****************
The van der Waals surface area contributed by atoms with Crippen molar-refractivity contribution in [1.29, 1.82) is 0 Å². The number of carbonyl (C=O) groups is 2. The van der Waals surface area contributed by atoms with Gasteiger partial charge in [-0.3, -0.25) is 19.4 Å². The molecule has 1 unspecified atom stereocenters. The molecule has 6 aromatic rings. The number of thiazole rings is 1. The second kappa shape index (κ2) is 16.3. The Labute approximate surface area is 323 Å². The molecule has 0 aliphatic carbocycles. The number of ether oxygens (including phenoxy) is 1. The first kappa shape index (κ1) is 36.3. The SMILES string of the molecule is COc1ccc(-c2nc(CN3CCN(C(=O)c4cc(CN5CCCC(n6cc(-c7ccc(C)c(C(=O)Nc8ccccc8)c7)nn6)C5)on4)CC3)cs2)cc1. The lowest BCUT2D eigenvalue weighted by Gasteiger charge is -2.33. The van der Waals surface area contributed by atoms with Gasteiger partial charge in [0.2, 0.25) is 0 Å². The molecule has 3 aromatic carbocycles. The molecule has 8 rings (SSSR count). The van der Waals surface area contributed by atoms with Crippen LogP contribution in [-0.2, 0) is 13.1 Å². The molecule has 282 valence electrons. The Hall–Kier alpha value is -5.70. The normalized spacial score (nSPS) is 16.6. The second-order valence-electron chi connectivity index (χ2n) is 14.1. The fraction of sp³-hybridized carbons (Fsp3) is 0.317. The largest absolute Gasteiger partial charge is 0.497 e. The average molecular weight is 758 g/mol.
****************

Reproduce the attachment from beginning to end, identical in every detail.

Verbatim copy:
The van der Waals surface area contributed by atoms with Crippen molar-refractivity contribution in [1.29, 1.82) is 0 Å². The number of carbonyl (C=O) groups is 2. The van der Waals surface area contributed by atoms with Gasteiger partial charge in [-0.3, -0.25) is 19.4 Å². The molecule has 1 unspecified atom stereocenters. The molecule has 6 aromatic rings. The number of thiazole rings is 1. The second kappa shape index (κ2) is 16.3. The Labute approximate surface area is 323 Å². The molecule has 0 aliphatic carbocycles. The number of ether oxygens (including phenoxy) is 1. The first kappa shape index (κ1) is 36.3. The SMILES string of the molecule is COc1ccc(-c2nc(CN3CCN(C(=O)c4cc(CN5CCCC(n6cc(-c7ccc(C)c(C(=O)Nc8ccccc8)c7)nn6)C5)on4)CC3)cs2)cc1. The lowest BCUT2D eigenvalue weighted by Gasteiger charge is -2.33. The van der Waals surface area contributed by atoms with Gasteiger partial charge in [0.2, 0.25) is 0 Å². The molecule has 3 aromatic carbocycles. The molecule has 8 rings (SSSR count). The van der Waals surface area contributed by atoms with Crippen LogP contribution in [-0.2, 0) is 13.1 Å². The molecule has 282 valence electrons. The Hall–Kier alpha value is -5.70. The normalized spacial score (nSPS) is 16.6. The second-order valence-electron chi connectivity index (χ2n) is 14.1. The fraction of sp³-hybridized carbons (Fsp3) is 0.317. The largest absolute Gasteiger partial charge is 0.497 e. The average molecular weight is 758 g/mol.